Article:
A complaint that's always been put against the Mac UI and one that Mac users felt was a plus was the persistent menu bar.

Concerning touch though, you can see that the menu bar item is in fact one of the most difficult parts of the UI to use. All of the proposed solutions work best for touch devices - especially with fullscreen apps. The scroller is what you get on the iPhone when you have an HTML select on a web page.

It has the problem you describe of not knowing what menu options are there but it can perhaps be designed in a way that you can.

One of the important principals of the menu bar is that when it's fixed at the top, your mouse only has to move in one axis to hit the menu you want. But say there's a proposed menu system that creates a menu wherever your mouse is, you don't even need to move the mouse at all so it's faster.

One thing that I find uses up a lot of space are nested menus so what could happen is that when you have your mouse in some position, you would enable the menu and your mouse changes state. So when the menu is active, your mouse no longer moves the pointer but scrolls the menu and the centre item remains highlighted.

So moving the mouse up moves up the menu. If you move left to right far enough, you cancel the menu. When you click on a submenu, the submenu would replace the current one and the highlight remains in the same place. To go back up you can move slightly less to the left or there can be a button to go back. The other menu items don't have to be hidden - they can show as many items that fit around the current cursor position.

It's actually faster than the current menu as you aren't having to move the mouse at all to activate it. It would change the main menu into a contextual menu.

Problems that would arise concern display of the time and wifi etc. These can go in the Dock including the Apple logo but these may still be hidden by default.

Whatever implementation they choose, they will test it thoroughly as they have with the iPhone and make sure that it's efficient.
post #20 of 27
Sony uses this type of interface on the PS3, and other products. It's called XMB (cross media bar).
post #21 of 27
Quote:
Originally Posted by Dave K. View Post

If I were Apple, I would ensure that my OS GUI is consistent across all applications (especially Apple owned apps) before I would introduce new GUI elements...

You mean fix all the current glaring UI issues and standardize on one interface instead of throwing yet more into the dozen different types already present? Never happen. This is Apple we're talking about.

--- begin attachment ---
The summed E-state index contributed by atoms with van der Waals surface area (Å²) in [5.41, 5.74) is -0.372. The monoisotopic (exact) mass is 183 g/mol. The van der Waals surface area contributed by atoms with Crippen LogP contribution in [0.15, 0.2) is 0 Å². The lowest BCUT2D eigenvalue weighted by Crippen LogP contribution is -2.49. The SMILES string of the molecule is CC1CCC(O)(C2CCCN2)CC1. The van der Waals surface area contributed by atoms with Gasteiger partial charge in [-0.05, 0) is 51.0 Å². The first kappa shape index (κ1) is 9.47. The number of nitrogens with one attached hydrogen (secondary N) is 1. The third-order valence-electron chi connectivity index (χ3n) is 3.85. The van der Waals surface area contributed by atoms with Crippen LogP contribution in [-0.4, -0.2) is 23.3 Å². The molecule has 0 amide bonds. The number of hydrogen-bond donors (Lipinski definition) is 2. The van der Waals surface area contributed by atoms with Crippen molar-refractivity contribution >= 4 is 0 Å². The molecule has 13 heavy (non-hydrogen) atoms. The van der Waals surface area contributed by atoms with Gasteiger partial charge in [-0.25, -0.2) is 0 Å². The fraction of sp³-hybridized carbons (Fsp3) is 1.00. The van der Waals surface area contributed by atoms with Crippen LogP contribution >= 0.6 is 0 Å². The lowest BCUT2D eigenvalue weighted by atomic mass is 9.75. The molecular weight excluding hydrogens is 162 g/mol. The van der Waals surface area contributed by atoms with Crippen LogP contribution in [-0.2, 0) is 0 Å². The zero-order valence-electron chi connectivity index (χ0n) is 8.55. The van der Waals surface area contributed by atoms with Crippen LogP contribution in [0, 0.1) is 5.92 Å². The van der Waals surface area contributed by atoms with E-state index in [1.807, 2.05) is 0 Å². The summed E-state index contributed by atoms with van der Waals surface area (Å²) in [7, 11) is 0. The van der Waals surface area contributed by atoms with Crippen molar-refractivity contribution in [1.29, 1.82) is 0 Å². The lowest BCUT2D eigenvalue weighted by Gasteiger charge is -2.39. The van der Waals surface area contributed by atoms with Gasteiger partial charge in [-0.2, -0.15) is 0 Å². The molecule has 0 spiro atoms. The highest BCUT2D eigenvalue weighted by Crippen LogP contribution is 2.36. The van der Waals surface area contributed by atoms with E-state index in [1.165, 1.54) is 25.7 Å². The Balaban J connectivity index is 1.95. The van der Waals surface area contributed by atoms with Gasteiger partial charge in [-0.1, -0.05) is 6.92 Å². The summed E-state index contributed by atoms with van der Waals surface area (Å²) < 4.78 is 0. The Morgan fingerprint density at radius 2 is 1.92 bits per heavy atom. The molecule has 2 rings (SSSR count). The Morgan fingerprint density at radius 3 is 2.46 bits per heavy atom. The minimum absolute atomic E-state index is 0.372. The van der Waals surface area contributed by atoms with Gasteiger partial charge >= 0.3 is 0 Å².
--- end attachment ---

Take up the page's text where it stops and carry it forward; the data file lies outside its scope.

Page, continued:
post #22 of 27
How about getting rid of the sidebar that shows up in every Finder window? Hiding absolutely everything with the button at the top right is not a solution and many of us need to work with multiple open windows. How many copies of the sidebar does a person need on the screen at any given time?
post #23 of 27
.

Like many others here posting on this, no idea how it works in the Real World

But - that really doesn't matter much at this time

.

THE Idea is this:

Apple is constantly trying to invent new, and better, ways of doing things

(Microsoft, Sony, et al ... expect THEM to be on cutting edge of what really "works" ? )

We're now moving into next phase of "computing/GUI" with the hybrids between "touch" and "mouse"

Let's see what Steve, Jony, and Crew come up with in The Journey

If they're true to form - all will be fine, in time

post #24 of 27
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post #25 of 27
call me crazy, but if i just make a current mac osx window really small a long line, then make it an icon view, clean them up so they are in a row - then, make the window a tiny box - is this not the same as this?

i think companies patent all kinds of UI ideas, whether they are good or not, just to have a patent. apple UI design is generally decent, so hopefully they don't go crazy trying to make osx too much like iOS. we shall see.
post #26 of 27
As Marvin notes, one of the more important things shown in this patent application may be the lack of a menu bar. Replacing the menu bar with menus and control elements you call up in other ways, wherever the pointer is located, might also be seen as another step in merging OS X with TV screens--"normal" TVs don't have menu bars always onscreen since it would distract from what you're viewing, and so any merging of computer OSs with TVs will have to allow for menu access on screens without a persistent menu bar. While this could be accomplished more simply, by just including an option (like the OS X Dock's current auto-hide option) to hide the menu bar except when the mouse pointer is moved to the top of the screen, Apple seems to be taking the opportunity to experiment with other ways of accessing menus. If nothing else, Apple may have some pet idea that a menu bar at the top of the screen, even if it's auto-hiding, is too "computer-like" for TVs.
post #27 of 27
Quote:
Originally Posted by Prof. Peabody View Post

This is the third article I've read today on this patent application and not a one of them really explains it very well.

It looks groovy, but what the f*ck is it really? I like to see a good explanation of how this would actually work in practice.

Isn't the "multitasking" bar in iOS a perfect example of this patent?